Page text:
Do You Want Coffee From Animal Poop? Alamid Coffee

Last Updated on October 20, 2020 by marvz

The thought of having animal poop as a beverage makes me cringe. However, having a rare and expensive drink for free doesn’t come often. I took it and I was disappointed. It was bad. I expected something unique. Something to brag about.

I am not generalizing things here. Many factors affect coffee quality such as land elevation, climatic conditions, cultural practices, and variety. Maybe, the coffee I had, failed in other aspects.

Going back from the beginning. Who was eating the coffee berries?

When I visited the farm, I found coffee beans on the ground. They were in groups that were clumped together by mud or something. It seemed someone was hungry enough to feed on coffee berries.

It turned out, civet cat, which is locally known as alamid, was causing the incident. Eating berries which might have resulted in decreased coffee yield. The damage looked negligible. However, farmers, including my dad, were chasing them away.

Alamid coffee came into existence

A decade after, a unique coffee became the talk of the town. Reaching prices that I would have never imagined. They called it alamid coffee. The coffee from alamid poop.

According to Wikipedia, making coffee from pooped beans originated in Indonesia as early as the 19th century.

What the heck is alamid?

Alamid, is also known as Asian palm civet (Paradoxurus hermaphroditus). According to the same source, the civet is a small, lean, mostly nocturnal mammal native to tropical Asia and Africa, especially tropical forests. The term civet applies to over a dozen different mammal species. Most of the species diversity is found in southeast Asia.

So alamid is nocturnal. It explained why I have never seen one feeding on coffee in broad daylight. They love hunting at night and hide during the day.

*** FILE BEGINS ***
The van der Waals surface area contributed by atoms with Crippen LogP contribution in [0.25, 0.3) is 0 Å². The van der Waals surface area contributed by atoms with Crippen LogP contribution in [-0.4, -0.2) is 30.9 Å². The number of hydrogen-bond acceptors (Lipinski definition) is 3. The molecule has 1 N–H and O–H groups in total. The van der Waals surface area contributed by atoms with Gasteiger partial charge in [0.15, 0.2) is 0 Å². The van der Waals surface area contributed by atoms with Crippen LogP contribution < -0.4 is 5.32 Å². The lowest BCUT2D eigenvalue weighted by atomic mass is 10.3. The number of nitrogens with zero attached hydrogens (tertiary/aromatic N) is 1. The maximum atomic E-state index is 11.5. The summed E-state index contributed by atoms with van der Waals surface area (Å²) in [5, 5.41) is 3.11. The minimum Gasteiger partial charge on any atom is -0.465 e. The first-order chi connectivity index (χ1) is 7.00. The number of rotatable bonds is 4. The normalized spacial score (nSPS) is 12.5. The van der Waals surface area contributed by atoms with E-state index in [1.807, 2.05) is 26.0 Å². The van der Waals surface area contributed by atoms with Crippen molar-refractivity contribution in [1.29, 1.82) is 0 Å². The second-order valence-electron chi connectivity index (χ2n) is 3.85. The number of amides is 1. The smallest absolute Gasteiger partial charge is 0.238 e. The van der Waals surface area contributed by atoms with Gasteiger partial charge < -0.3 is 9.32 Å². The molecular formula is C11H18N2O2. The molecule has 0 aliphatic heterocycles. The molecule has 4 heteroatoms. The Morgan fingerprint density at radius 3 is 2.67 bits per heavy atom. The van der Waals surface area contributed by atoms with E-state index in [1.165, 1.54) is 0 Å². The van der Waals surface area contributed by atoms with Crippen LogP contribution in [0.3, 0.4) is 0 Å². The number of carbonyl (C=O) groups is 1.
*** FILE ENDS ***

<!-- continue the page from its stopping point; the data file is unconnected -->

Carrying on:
How does alamid make the unique coffee beans?

Alamid eats coffee berries, then defecates the beans, intact, and almost ready for roasting. Rumors said, coffee fermenting inside the animal belly was the reason for its exquisite taste.

I talked to a coffee farmer who was giving coffee berries to a captive alamid, in the hope to harvest more poops. Scouring his coffee field only gave less. If he could get more, then it would be a lucrative business.

According to him, the alamid only ate fully ripe berries, a few at a time. So, the captive alamid didn’t yield more pooped coffee. At least, he didn’t need to scour his farm.

In addition, berries were not staying inside the belly long enough to be affected by fermentation of sorts. So, picky harvesting might be the reason for good quality, not the fermentation.

In best-case scenario, berries are harvested in waves. Getting only the fully ripe while leaving the rest to fully ripen. On the contrary, farmers often harvest their coffee in one fell swoop, resulting in poor quality beans.

Is alamid coffee safe to drink?

It literally came from an animal anus. Meaning, the beans were waste material already. It probably contains substances that might be harmful to humans.

Rinsing can remove adhering dirt while roasting temp can kill most microbes. However, there might be microbes or chemicals that can withstand high temp. The infamous aflatoxin and ochratoxin, which are not directly related to this case, are examples.

Alamid, being a picky eater could harvest green beans of excellent quality. A better scenario would be, spewing the beans after ingesting the pulp.

How to verify if it’s authentic?

It is tempting. Anyone could just label any coffee as coffee alamid or adulterate the genuine with regular.

Can you discern the real alamid coffee from fake? Most likely not. Unless, you are a hardcore scientist who is willing to do lab testing. Like what Udi Jumhawan et al (2013) did. They found markers that may differentiate coffee alamid from fakes.

At least, there’s the way. Although, it requires effort and budget. Don’t lose hope!

Another is accreditation. The regulatory agencies could implement a law requiring sellers to undergo verification and give permits to sellers of good standing. The idea is not new. It is being implemented on sale of organic produce.

You could also buy it as fresh poop. You do the cleaning and roasting. It is still not foolproof. At least, you are quite near to the real thing.


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